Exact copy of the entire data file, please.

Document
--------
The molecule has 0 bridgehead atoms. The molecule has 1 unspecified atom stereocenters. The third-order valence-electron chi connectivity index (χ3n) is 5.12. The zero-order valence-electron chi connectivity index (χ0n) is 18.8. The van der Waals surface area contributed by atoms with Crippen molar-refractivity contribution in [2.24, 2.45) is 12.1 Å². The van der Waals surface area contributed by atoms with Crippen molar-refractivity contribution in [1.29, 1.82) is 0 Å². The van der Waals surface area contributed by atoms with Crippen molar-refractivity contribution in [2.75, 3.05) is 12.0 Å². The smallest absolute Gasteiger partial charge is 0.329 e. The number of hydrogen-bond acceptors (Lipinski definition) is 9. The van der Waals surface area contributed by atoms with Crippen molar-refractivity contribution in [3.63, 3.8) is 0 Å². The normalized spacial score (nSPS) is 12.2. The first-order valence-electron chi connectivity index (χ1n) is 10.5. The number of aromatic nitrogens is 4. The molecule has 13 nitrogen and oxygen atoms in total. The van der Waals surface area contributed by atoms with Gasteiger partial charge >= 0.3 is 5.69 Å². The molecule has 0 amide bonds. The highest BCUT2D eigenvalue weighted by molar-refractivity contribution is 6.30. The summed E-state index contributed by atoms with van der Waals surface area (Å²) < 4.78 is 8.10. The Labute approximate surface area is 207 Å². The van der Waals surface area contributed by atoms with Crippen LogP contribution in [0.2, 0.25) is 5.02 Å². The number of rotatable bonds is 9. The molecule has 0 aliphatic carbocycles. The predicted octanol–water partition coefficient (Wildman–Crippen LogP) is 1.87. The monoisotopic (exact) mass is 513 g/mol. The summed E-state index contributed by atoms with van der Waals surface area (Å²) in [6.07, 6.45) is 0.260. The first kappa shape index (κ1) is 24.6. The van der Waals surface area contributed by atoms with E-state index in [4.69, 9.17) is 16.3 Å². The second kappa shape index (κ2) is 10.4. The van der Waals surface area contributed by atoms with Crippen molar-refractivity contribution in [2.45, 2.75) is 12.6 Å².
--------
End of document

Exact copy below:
The molecule has 0 bridgehead atoms. The molecule has 1 unspecified atom stereocenters. The third-order valence-electron chi connectivity index (χ3n) is 5.12. The zero-order valence-electron chi connectivity index (χ0n) is 18.8. The van der Waals surface area contributed by atoms with Crippen molar-refractivity contribution in [2.24, 2.45) is 12.1 Å². The van der Waals surface area contributed by atoms with Crippen molar-refractivity contribution in [1.29, 1.82) is 0 Å². The van der Waals surface area contributed by atoms with Crippen molar-refractivity contribution in [2.75, 3.05) is 12.0 Å². The smallest absolute Gasteiger partial charge is 0.329 e. The number of hydrogen-bond acceptors (Lipinski definition) is 9. The van der Waals surface area contributed by atoms with Crippen molar-refractivity contribution in [3.63, 3.8) is 0 Å². The normalized spacial score (nSPS) is 12.2. The first-order valence-electron chi connectivity index (χ1n) is 10.5. The number of aromatic nitrogens is 4. The molecule has 13 nitrogen and oxygen atoms in total. The van der Waals surface area contributed by atoms with Gasteiger partial charge >= 0.3 is 5.69 Å². The molecule has 0 amide bonds. The highest BCUT2D eigenvalue weighted by molar-refractivity contribution is 6.30. The summed E-state index contributed by atoms with van der Waals surface area (Å²) < 4.78 is 8.10. The Labute approximate surface area is 207 Å². The van der Waals surface area contributed by atoms with Crippen LogP contribution in [0.2, 0.25) is 5.02 Å². The number of rotatable bonds is 9. The molecule has 0 aliphatic carbocycles. The predicted octanol–water partition coefficient (Wildman–Crippen LogP) is 1.87. The monoisotopic (exact) mass is 513 g/mol. The summed E-state index contributed by atoms with van der Waals surface area (Å²) in [6.07, 6.45) is 0.260. The first kappa shape index (κ1) is 24.6. The van der Waals surface area contributed by atoms with E-state index in [4.69, 9.17) is 16.3 Å². The second kappa shape index (κ2) is 10.4. The van der Waals surface area contributed by atoms with Crippen molar-refractivity contribution in [2.45, 2.75) is 12.6 Å².